Education is one of the most influential collective plexii in the body politic. If teachers can transform their small area of existence by knowingly introducing positive microvita into their lives and classes then they are helping in the overall shift towards a more equitable and safer future. And from a theoretic point of view it is important to realise that such an effort is not grounded in some superstitious folly (remember it was folly that sank the Titanic) but is one reading of the deep mythic level of being that works with shadows, and echoes, chaos and mystery, being as Sarkar calls it "the reflection of conception within the range of perception".

Creative and meditative processes best capture this dimension as they are non-linear, expansive and generate hope. So I will end by referring to the work of the New Zealand novelist Margaret Mahy who in writing for adolescents spread some positive microvita with these wondrous words:

The first scientists had all been imagination men. Following after them, Tycho discovered a strange thing. It was impossible for explanation to make anything commonplace to him. The more clearly things revealed themselves the more intensely mysterious they became. The very moment when he felt he had things most clearly in his sights was the very moment they silently dissolved back into wonder so he could not dispose of mystery, only move more deeply into it."[24]



[1]Lao Tzu, Tao Te Ching: a book about the Way and the power of the Way, a new English version by Ursula Le Guin (Shambhanla, Boston, 1998) 18.

[2]Hutchinson, F., "Young people's hopes and fears for the future" in Hicks, D., and Slaughter, R., eds. World Yearbook of Education 1998: Futures Education (Kogan Page, London, 1998) 138

[3]Kiyosaki, R.T. The Cashflow Quadrant: Rich dad's Guide to Financial Freedom (TechPress, Paradise Valley, Arizona, 1998)

[4]Griffiths, J., The Reclaiming of Wisdom: The Restoration of the Feminine in Christianity (Avon Books, London, 1994) 125.

[5]Nandy, Ashis. "Shamans, Savages and the Wilderness: On the Audibility of Dissent and the Future of Cilisations" in Slaughter, R. ed, The Knowledge base of Futures Studies, Volume 3 (Futures Study centre, Melbourne, 1996) 150.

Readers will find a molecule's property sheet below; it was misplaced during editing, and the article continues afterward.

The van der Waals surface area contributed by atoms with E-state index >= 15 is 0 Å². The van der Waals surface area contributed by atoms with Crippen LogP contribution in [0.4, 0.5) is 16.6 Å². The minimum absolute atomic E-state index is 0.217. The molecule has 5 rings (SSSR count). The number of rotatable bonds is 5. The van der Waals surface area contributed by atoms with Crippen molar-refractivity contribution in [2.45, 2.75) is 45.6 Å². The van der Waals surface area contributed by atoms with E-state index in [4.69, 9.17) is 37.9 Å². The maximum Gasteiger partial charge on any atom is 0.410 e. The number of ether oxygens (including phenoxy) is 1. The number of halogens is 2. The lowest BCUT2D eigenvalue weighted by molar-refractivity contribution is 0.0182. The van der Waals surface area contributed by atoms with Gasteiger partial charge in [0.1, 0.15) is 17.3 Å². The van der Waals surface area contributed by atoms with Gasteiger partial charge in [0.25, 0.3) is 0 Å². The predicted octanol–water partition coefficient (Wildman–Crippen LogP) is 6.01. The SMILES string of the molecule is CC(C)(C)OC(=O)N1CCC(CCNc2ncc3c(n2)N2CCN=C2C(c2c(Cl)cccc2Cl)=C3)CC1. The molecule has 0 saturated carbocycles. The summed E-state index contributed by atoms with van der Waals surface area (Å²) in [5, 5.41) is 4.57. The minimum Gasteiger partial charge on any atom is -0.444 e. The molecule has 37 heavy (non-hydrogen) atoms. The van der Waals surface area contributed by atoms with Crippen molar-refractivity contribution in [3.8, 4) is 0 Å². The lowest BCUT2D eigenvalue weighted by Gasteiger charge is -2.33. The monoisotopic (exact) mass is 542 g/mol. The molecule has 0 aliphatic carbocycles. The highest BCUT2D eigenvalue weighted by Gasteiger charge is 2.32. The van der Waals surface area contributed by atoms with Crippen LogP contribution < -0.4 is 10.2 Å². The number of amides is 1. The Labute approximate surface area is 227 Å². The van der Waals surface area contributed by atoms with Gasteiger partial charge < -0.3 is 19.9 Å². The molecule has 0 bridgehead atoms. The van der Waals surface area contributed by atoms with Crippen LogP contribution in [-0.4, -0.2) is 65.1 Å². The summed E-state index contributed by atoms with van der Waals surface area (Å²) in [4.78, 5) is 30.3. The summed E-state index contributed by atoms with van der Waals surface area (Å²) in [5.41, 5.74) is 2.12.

[6]Calasso, R. The Marriage of Cadmus and Harmony (Albert A. Knopf, New York, 1993), 169.

[7]Nandy, op cit, 145.

[8]Thopmson,Capra, Fox, Shelldrake, Slaughter and others

[9]Bussey, M. "Tantra as Episteme: a pedagogy of the future", in, Futures, Vol 30, 7, 705ff

[10] Sarkar, P.R. Microvita in a Nutshell 3rd ed. (AM Publications, 1991), p121-122 "as a result of the influence of positive microvita or negative microvita on the collective plexii of the entire social body, the entire social structure undergoes degradation or elevation."

[11]see John B Morrall Political Thought in Medieval Times (London, Hutchinson University Library) 1971 p44

[12]ibid 121

[13]Tournier, Michel. Friday or the Other Island, trans Norman Deny (Harmondsworth:Penguin, 1974) 141.

[14]Shapiro, Michael J. Reading the Postmodern Polity: Political Theory as Textual Practice, (University of Minnesota Press, Minneapolis, 1992) 53.

[15]Galtung, Johan and Inayatullah, Sohail. Macrohistory and Macrohistorians: Perspectives on Individual, Social, and Civilizational Change. (Praeger: Westport, Connecticut, 1997) 247.

[16]Bohm, D. quoted in Sogyal Rinpoche, The Tibetan Book of Living and Dying (Rider, London, 1992), 355.

[17]It is interesting to note here that Sarkar says that microvita is also physical and has been described by medical science as virus. But this is the crudest form of microvita and has essentially physiologic effects.

[18]Pusey,Michael. A Nation Satate Changes its Mind..???

[19]Wildman, P. & Inayatullah, S. "Ways of Knowing, Culture, Communication and the Pedagogies of the Future" Futures, Vol. 28, 1996, p. 735; and for a deeper exploration of this concept, "Causal Layered Analysis: Poststructuralism as Method" working paper Communications Centre, Queensland University of Technology, 1997.

[20]Sarkar, P.R. "Minimum Requirments and Maximum Ammenities", in Proutist Economics, (AM Press, Calcutta, 1992) 58ff.

[21]Graves, R. The White Goddess, (Faber, London, 1978).

[22]Rogers, Martha. "Learning to Care for Future Generations: Understanding the Processes of Learning and its Facilitation", in Tae-Chang Kim and J.A.Dator, Creating a New History for Future Generations (Institute for the Integrated Study of Future Generations, Kyoto, Japan, 1994) 225.

[23] Sogyal Rinpoche, op cit. 363

[24] Mahy, M. The Catalogue of the Universe,(Puffin Books, 1993), 116.